Yakkey Translation Interface
by Jani PATOKALLIO
a part of the Yak
Yakkey is the user's interface to the translation facilities
provided by the Yak-1 and Yak-2 hardware.
The name is yet another horrid pun: not only is it a translation
device (yakki) but also the key to the yak.
The software also likes to yak with other people and
may even be a little yucky.
Domains and mediation
In an ideal world, a translation device like the Yak-1
would understand everything said to it by both parties
and produce perfect translations; in other words,
the domain of the machine's capabilities is
infinite and the machine requires no guidance.
Unfortunately, we live in reality, where speech recognition
and translation have some very real limitations. The
supported domain must thus be limited to
fit the range supported by the machine.
Referring back to the original
specifications, there are two scenarios to deal
with: native to foreign language, and foreign to
Native to foreign
The key problem here is getting the machine to
understand what the user wants. Once a
given thought is coded into the machine, it is trivial
to code a representation of that thought in a
foreign language. For example, if the user
gets across the idea that he wants a beer,
the mapping to "Quiero una cerveza",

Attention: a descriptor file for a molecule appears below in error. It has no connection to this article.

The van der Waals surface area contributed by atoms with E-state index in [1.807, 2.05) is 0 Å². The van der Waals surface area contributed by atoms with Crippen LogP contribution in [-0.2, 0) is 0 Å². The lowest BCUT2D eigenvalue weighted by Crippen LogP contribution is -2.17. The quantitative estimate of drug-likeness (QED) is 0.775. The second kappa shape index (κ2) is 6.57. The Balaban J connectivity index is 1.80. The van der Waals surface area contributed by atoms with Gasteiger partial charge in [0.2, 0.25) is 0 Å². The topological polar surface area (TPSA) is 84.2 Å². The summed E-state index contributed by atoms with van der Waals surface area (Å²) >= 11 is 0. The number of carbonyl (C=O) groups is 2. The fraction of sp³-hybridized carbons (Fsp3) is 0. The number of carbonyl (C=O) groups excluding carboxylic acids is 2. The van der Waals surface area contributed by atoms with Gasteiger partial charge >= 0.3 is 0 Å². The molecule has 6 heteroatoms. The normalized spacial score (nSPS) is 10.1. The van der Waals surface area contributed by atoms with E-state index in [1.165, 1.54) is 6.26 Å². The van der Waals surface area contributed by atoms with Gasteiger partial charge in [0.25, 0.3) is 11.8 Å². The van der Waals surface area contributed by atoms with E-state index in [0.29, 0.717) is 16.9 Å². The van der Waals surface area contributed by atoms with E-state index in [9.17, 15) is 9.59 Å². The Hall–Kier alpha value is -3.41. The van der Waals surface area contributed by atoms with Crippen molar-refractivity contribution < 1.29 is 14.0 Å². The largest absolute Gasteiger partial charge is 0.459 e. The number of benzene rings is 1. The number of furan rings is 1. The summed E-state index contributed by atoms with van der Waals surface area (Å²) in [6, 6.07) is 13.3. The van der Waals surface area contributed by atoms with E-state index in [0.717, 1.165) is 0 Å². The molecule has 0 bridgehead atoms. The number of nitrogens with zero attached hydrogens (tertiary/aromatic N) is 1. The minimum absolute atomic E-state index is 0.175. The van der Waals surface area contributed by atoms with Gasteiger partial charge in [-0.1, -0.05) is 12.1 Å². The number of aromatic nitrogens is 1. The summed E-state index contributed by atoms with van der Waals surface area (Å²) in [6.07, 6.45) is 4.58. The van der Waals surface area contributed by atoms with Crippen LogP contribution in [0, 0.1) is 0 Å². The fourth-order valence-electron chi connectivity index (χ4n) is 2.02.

"Biiru ippon kudasai" or "Antakaa mulle lisaa
kaljaa" requires just a prerecorded sample for
each supported language, or at least a
prerecorded string that can be run through
So how does the user convey what he wants?
Machines are, at least currently, incapable of
"really" understanding anything, but they can
present the user with list of possible options
(ie. thoughts that the machine "understands"
and can provide translations of) and allow the
user to select the one that best matches his
desires. Designing the most streamlined
method of accomplishing this is Yakkey's
Foreign to native
The reversed situation is fundamentally
similar. Once the machine understands what
the other person has said, translating it
back to the user's native language is easy.
Complications arise from the fact that it is
considerably more difficult for the other
person to communicate his desires to the machine:
the only natural interface available is speech,
and speech recognition of non-pretrained voices
is in its infancy.
Some other projects, notably CMU SpeechWear, have
by providing an extra display (an LCD on
the wrist, for example) for allowing the
other person to communicate. While undoubtedly
practical for some situations, this is only a
stopgap measure and thus Yakkey endeavours to
manage with speech recognition only.
Requirements and assumptions
The user has a wearable display and a mouse-type input device
with selection button for navigation.
Speech recognition and output is available through
external hardware and software. The speech recognition system
is capable of recognizing a largish set of the
user's input and a very limited set of external input ("yes",
"no", perhaps the numbers).
Yakkey's central components and actors
Domains are encapsulated as scripts that contain all
possible "thoughts" that can be understood, their
translations and their relationships. The user's
wearable displays a menu used to navigate within
the script. Navigation is performed with the input
device, scrolling up and down and clicking on entries,
or (after training) by speaking certain keywords or
keyphrases into the device. Feedback from the other
party is limited to certain key words ("Yes", "No",